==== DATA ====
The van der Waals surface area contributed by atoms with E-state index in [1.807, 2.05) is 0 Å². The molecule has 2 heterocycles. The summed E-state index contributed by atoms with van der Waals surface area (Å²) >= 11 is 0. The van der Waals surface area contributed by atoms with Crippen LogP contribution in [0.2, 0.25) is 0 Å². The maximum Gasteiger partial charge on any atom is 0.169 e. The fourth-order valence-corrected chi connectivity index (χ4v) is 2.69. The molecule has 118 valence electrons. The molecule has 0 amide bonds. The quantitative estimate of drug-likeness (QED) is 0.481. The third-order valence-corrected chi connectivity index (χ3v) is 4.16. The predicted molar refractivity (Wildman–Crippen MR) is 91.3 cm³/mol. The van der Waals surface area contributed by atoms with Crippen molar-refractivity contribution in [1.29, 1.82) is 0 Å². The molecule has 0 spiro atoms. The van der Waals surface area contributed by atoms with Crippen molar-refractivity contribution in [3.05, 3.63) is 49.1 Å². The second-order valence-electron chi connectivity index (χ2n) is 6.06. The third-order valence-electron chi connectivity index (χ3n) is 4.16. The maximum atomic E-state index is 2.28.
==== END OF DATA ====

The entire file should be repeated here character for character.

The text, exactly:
The van der Waals surface area contributed by atoms with E-state index in [1.807, 2.05) is 0 Å². The molecule has 2 heterocycles. The summed E-state index contributed by atoms with van der Waals surface area (Å²) >= 11 is 0. The van der Waals surface area contributed by atoms with Crippen LogP contribution in [0.2, 0.25) is 0 Å². The maximum Gasteiger partial charge on any atom is 0.169 e. The fourth-order valence-corrected chi connectivity index (χ4v) is 2.69. The molecule has 118 valence electrons. The molecule has 0 amide bonds. The quantitative estimate of drug-likeness (QED) is 0.481. The third-order valence-corrected chi connectivity index (χ3v) is 4.16. The predicted molar refractivity (Wildman–Crippen MR) is 91.3 cm³/mol. The van der Waals surface area contributed by atoms with Crippen molar-refractivity contribution in [1.29, 1.82) is 0 Å². The molecule has 0 spiro atoms. The van der Waals surface area contributed by atoms with Crippen molar-refractivity contribution in [3.05, 3.63) is 49.1 Å². The second-order valence-electron chi connectivity index (χ2n) is 6.06. The third-order valence-electron chi connectivity index (χ3n) is 4.16. The maximum atomic E-state index is 2.28.